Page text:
Tag Archives | Censorship
In a memoir published this year, the CIA’s former top legal officer John Rizzo says that on the last day of 2005 a panicky White House tried to figure out how to prevent the distribution of a book by New York Times reporter James Risen. Officials were upset because Risen’s book, State of War: The Secret History of the CIA and the Bush Administration, exposed what — in his words — “may have been one of the most reckless operations in the modern history of the CIA.”
The book told of a bungled CIA attempt to set back Iran’s nuclear program in 2000 by supplying the Iranian government with flawed blueprints for nuclear-bomb design. The CIA’s tactic might have actually aided Iranian nuclear development.
When a bootlegged copy of State of War reached the National Security Council, a frantic meeting convened in the Situation Room, according to Rizzo. “As best anyone could tell, the books were printed in bulk and stacked somewhere in warehouses.” The aspiring censors hit a wall.… Read the rest
Personally I completely agree with Jen Doll, who adds that so-called “trigger warnings” are “one giant leap for censorship. Why add a ‘spoiler alert’ to the pain – and healing – inside the act of reading itself?,” writing at The Guardian. Any differences of opinion, disinfonauts?
… Read the rest
There’s a discussion that’s been heating up for a while in various corners of the internet, and now at a number of US colleges, about how we take in information, and whether that information should be treated with what essentially constitutes a warning label – so long as it’s likely to impact anyone in an unfavorable way due to their personal background, emotional state and/or life experiences. We call these emotional disclaimers “trigger warnings”, alerting a consumer that the content within might offend or cause distress.
“This is triggering” (and therefore requires a trigger warning) is a phrase you might see in the comments section of an online article that addresses racism, rape, war, anorexia or any number of subjects about which a discussion may not leave the reader with a care-free, fuzzy sort of feeling.
Abby Martin speaks with host and founder of The Young Turks, Cenk Uygur, discussing why he left his job at MSNBC, the corporate media’s superficial coverage of news events and the recipe for success in alternative media.
Earlier this year Rupert Sheldrake and Graham Hancock suffered a form of censorship at the hands of TED, a dispute covered amply here at disinformation. However, we missed a none too dissimilar spat regarding TED telling its TEDx event organizers to avoid “pseudoscience” and that red flag topics included GMOs and “Food as medicine.” Mike Adams jumped all over it at Natural News, writing:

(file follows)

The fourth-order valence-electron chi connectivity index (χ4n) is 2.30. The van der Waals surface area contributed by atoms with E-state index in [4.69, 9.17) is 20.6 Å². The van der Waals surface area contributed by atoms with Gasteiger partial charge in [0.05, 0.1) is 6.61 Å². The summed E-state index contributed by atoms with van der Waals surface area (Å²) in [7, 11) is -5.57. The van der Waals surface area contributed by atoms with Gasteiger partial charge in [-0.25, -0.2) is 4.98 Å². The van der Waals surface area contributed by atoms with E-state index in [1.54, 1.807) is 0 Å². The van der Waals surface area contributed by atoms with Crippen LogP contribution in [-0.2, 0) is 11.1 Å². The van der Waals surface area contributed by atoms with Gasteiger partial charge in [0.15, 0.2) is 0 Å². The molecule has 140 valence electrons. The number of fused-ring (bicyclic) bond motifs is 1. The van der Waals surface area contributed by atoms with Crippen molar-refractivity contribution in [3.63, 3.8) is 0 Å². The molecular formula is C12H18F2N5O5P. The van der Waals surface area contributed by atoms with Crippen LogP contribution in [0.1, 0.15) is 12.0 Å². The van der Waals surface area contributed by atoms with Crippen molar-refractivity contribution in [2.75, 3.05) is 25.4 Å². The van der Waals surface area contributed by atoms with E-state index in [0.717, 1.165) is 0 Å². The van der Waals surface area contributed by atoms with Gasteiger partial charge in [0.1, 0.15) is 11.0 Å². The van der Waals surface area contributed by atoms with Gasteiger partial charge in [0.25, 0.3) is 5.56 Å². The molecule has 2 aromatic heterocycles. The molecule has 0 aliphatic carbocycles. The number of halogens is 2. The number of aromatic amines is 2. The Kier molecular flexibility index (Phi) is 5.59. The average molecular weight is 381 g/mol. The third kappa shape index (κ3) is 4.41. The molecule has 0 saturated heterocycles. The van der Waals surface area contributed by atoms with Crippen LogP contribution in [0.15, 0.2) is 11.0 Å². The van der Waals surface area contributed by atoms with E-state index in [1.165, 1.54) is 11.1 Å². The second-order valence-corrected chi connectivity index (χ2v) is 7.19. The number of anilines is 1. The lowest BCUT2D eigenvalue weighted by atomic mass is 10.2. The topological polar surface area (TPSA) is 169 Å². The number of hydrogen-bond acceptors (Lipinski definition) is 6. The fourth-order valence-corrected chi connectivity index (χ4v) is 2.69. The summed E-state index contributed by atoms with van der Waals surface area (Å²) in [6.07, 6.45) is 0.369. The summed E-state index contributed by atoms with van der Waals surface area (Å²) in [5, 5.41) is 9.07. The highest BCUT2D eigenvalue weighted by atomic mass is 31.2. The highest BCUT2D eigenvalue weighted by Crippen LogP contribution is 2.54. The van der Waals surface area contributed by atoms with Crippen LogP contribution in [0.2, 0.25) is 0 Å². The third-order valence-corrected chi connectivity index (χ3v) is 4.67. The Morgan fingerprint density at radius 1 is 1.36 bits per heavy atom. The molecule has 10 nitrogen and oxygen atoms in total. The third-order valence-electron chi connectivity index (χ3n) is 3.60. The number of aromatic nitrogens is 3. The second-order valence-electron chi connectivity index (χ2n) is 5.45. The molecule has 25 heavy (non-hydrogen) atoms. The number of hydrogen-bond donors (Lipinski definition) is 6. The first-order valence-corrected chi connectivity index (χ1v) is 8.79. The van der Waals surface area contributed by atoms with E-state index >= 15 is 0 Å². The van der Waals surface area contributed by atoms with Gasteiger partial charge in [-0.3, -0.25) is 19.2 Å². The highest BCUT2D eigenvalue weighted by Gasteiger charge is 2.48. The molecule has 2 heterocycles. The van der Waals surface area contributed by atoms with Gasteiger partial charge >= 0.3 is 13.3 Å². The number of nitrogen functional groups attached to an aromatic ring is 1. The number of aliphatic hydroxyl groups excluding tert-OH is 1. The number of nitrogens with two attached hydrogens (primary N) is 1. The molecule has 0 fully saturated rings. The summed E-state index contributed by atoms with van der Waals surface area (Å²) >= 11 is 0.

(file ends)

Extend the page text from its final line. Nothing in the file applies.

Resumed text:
… Read the rest
Allow me to be the first to announce that TED is dead. Why? Because the group that organizes so-called “TED talks” has been thoroughly hijacked by corporate junk science and now openly rejects any talks about GMOs, food as medicine, or even the subject of how food can help prevent behavioral disorders in children. All these areas of discussion are now red-flagged from being presented on any TED stage.
This is openly admitted by TEDx itself in a little-known letter publicly published on December 7, 2012.
Abby Martin speaks to the director of Project Censored, Mickey Huff, about the organization’s release of ‘Censored: 2014’ the annual publication of the top most censored stories in the corporate press, from the trial of Chelsea Manning to the Trans Pacific Partnership.
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In this video Luke Rudkowski interviews Lavabit founder Ladar Levinson, about the private email client that Edward Snowden used, the U.S government’s attack on Lavabit and the ethical decision Ladar had to make ending his company. Ladar goes into details about how the U.S government tried to intimidate him and forced him to shut down when they requested to spy on Edward Snowden’s emails.
Well this is pretty scary… especially since “esoteric” is so ambiguous that it could include virtually anything (besides of course those incredibly enlightening mainstream websites! )
Can you imagine a world where access to spiritual information was blocked by the government? What if you stopped by an internet cafe, only to find your favorite website was banned by a public web filter, or your friend’s natural health website was blocked because it mentioned ‘spiritual healing’ techniques? A disturbing movement to censor perfectly legal spiritual information is growing (right now in the UK, but other countries are poised to jump on the bandwagon), and will continue unchecked unless people become aware of the problem and protest it. Find out more about the UK filter, and how it will affect you, below.
The team at Disinformation has long supported Banned Books Week. The 2013 week is nearly upon us (September 22-28) and once again you can participate in the Banned Books Virtual Read-out:
Since the inception of Banned Books Week in 1982, libraries and bookstores throughout the country have staged local read-outs—a continuous reading of banned/challenged books—as part of their activities. For the third year in a row, readers from around the world can participate in the Banned Books Virtual Read-Out by creating videos proclaiming the virtues of the freedom to read that will be featured on a dedicated YouTube channel.